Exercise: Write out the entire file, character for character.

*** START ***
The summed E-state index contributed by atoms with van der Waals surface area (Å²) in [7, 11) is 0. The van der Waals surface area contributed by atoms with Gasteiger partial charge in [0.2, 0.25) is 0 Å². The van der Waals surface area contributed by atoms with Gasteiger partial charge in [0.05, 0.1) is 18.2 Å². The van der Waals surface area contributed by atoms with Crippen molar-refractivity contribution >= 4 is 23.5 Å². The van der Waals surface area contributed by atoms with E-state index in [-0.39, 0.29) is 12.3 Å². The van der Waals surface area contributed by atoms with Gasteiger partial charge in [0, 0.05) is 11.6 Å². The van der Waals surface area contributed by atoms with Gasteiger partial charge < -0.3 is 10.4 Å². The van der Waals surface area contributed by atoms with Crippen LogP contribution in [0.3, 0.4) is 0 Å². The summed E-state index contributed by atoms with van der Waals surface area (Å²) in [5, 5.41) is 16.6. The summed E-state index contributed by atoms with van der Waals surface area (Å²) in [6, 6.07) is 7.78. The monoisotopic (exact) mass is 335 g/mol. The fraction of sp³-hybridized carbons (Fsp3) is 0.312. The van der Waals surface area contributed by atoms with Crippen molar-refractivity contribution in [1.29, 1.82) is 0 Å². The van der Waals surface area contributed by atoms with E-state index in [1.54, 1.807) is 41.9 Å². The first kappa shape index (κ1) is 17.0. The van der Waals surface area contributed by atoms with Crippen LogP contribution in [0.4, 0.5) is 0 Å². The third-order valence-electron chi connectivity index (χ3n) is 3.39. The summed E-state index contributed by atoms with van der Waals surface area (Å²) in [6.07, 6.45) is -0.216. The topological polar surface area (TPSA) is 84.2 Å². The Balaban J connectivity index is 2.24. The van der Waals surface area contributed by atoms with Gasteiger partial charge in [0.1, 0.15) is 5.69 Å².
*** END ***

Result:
The summed E-state index contributed by atoms with van der Waals surface area (Å²) in [7, 11) is 0. The van der Waals surface area contributed by atoms with Gasteiger partial charge in [0.2, 0.25) is 0 Å². The van der Waals surface area contributed by atoms with Gasteiger partial charge in [0.05, 0.1) is 18.2 Å². The van der Waals surface area contributed by atoms with Crippen molar-refractivity contribution >= 4 is 23.5 Å². The van der Waals surface area contributed by atoms with E-state index in [-0.39, 0.29) is 12.3 Å². The van der Waals surface area contributed by atoms with Gasteiger partial charge in [0, 0.05) is 11.6 Å². The van der Waals surface area contributed by atoms with Gasteiger partial charge < -0.3 is 10.4 Å². The van der Waals surface area contributed by atoms with Crippen LogP contribution in [0.3, 0.4) is 0 Å². The summed E-state index contributed by atoms with van der Waals surface area (Å²) in [5, 5.41) is 16.6. The summed E-state index contributed by atoms with van der Waals surface area (Å²) in [6, 6.07) is 7.78. The monoisotopic (exact) mass is 335 g/mol. The fraction of sp³-hybridized carbons (Fsp3) is 0.312. The van der Waals surface area contributed by atoms with Crippen molar-refractivity contribution in [1.29, 1.82) is 0 Å². The van der Waals surface area contributed by atoms with E-state index in [1.54, 1.807) is 41.9 Å². The first kappa shape index (κ1) is 17.0. The van der Waals surface area contributed by atoms with Crippen LogP contribution in [0.4, 0.5) is 0 Å². The third-order valence-electron chi connectivity index (χ3n) is 3.39. The summed E-state index contributed by atoms with van der Waals surface area (Å²) in [6.07, 6.45) is -0.216. The topological polar surface area (TPSA) is 84.2 Å². The Balaban J connectivity index is 2.24. The van der Waals surface area contributed by atoms with Gasteiger partial charge in [0.1, 0.15) is 5.69 Å².